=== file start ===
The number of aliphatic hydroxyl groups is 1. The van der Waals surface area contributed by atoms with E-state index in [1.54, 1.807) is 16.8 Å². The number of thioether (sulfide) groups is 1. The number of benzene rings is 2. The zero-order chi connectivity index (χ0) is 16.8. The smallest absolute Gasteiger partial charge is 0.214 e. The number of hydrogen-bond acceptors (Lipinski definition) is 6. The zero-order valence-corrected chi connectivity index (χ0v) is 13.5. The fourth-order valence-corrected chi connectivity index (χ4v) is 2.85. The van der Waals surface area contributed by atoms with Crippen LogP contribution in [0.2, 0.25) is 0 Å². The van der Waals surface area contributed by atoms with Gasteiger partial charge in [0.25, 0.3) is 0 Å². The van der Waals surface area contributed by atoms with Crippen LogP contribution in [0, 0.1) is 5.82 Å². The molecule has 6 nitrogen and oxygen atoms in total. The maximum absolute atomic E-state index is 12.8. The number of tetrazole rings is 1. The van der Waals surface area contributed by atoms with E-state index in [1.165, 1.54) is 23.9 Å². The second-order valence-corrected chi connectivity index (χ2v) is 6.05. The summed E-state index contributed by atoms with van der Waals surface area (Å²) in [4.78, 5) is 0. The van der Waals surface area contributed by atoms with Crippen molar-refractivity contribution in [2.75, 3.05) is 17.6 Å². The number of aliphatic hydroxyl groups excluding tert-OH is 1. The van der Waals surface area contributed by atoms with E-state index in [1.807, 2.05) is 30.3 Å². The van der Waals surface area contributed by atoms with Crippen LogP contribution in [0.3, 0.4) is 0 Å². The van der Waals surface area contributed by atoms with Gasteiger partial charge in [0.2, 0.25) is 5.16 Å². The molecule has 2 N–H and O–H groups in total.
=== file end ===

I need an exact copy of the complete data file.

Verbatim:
The number of aliphatic hydroxyl groups is 1. The van der Waals surface area contributed by atoms with E-state index in [1.54, 1.807) is 16.8 Å². The number of thioether (sulfide) groups is 1. The number of benzene rings is 2. The zero-order chi connectivity index (χ0) is 16.8. The smallest absolute Gasteiger partial charge is 0.214 e. The number of hydrogen-bond acceptors (Lipinski definition) is 6. The zero-order valence-corrected chi connectivity index (χ0v) is 13.5. The fourth-order valence-corrected chi connectivity index (χ4v) is 2.85. The van der Waals surface area contributed by atoms with Crippen LogP contribution in [0.2, 0.25) is 0 Å². The van der Waals surface area contributed by atoms with Gasteiger partial charge in [0.25, 0.3) is 0 Å². The van der Waals surface area contributed by atoms with Crippen LogP contribution in [0, 0.1) is 5.82 Å². The molecule has 6 nitrogen and oxygen atoms in total. The maximum absolute atomic E-state index is 12.8. The number of tetrazole rings is 1. The van der Waals surface area contributed by atoms with E-state index in [1.165, 1.54) is 23.9 Å². The second-order valence-corrected chi connectivity index (χ2v) is 6.05. The summed E-state index contributed by atoms with van der Waals surface area (Å²) in [4.78, 5) is 0. The van der Waals surface area contributed by atoms with Crippen molar-refractivity contribution in [2.75, 3.05) is 17.6 Å². The number of aliphatic hydroxyl groups excluding tert-OH is 1. The van der Waals surface area contributed by atoms with E-state index in [1.807, 2.05) is 30.3 Å². The van der Waals surface area contributed by atoms with Crippen LogP contribution in [0.3, 0.4) is 0 Å². The van der Waals surface area contributed by atoms with Gasteiger partial charge in [0.2, 0.25) is 5.16 Å². The molecule has 2 N–H and O–H groups in total.